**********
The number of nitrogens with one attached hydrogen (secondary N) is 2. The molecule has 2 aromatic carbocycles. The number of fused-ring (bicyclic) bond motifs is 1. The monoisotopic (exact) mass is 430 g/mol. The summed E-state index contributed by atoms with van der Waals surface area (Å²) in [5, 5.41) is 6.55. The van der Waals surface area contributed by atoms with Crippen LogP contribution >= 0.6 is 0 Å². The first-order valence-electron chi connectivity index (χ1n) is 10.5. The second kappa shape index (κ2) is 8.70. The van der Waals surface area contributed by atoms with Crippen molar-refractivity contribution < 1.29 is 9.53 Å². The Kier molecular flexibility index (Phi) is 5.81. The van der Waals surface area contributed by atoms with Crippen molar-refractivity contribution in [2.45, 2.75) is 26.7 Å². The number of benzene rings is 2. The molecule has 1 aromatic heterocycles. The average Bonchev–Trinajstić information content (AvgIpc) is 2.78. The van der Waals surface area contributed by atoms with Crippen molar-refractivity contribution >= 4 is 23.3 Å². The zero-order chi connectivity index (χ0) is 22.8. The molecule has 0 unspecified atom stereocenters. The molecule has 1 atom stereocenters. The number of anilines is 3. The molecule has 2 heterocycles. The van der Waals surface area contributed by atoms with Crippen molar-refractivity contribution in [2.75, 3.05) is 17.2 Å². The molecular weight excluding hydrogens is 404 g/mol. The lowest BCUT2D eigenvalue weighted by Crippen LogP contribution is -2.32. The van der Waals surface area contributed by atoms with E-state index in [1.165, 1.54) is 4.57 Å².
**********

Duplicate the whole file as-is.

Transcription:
The number of nitrogens with one attached hydrogen (secondary N) is 2. The molecule has 2 aromatic carbocycles. The number of fused-ring (bicyclic) bond motifs is 1. The monoisotopic (exact) mass is 430 g/mol. The summed E-state index contributed by atoms with van der Waals surface area (Å²) in [5, 5.41) is 6.55. The van der Waals surface area contributed by atoms with Crippen LogP contribution >= 0.6 is 0 Å². The first-order valence-electron chi connectivity index (χ1n) is 10.5. The second kappa shape index (κ2) is 8.70. The van der Waals surface area contributed by atoms with Crippen molar-refractivity contribution < 1.29 is 9.53 Å². The Kier molecular flexibility index (Phi) is 5.81. The van der Waals surface area contributed by atoms with Crippen molar-refractivity contribution in [2.45, 2.75) is 26.7 Å². The number of benzene rings is 2. The molecule has 1 aromatic heterocycles. The average Bonchev–Trinajstić information content (AvgIpc) is 2.78. The van der Waals surface area contributed by atoms with Crippen molar-refractivity contribution >= 4 is 23.3 Å². The zero-order chi connectivity index (χ0) is 22.8. The molecule has 0 unspecified atom stereocenters. The molecule has 1 atom stereocenters. The number of anilines is 3. The molecule has 2 heterocycles. The van der Waals surface area contributed by atoms with Crippen molar-refractivity contribution in [2.75, 3.05) is 17.2 Å². The molecular weight excluding hydrogens is 404 g/mol. The lowest BCUT2D eigenvalue weighted by Crippen LogP contribution is -2.32. The van der Waals surface area contributed by atoms with E-state index in [1.165, 1.54) is 4.57 Å².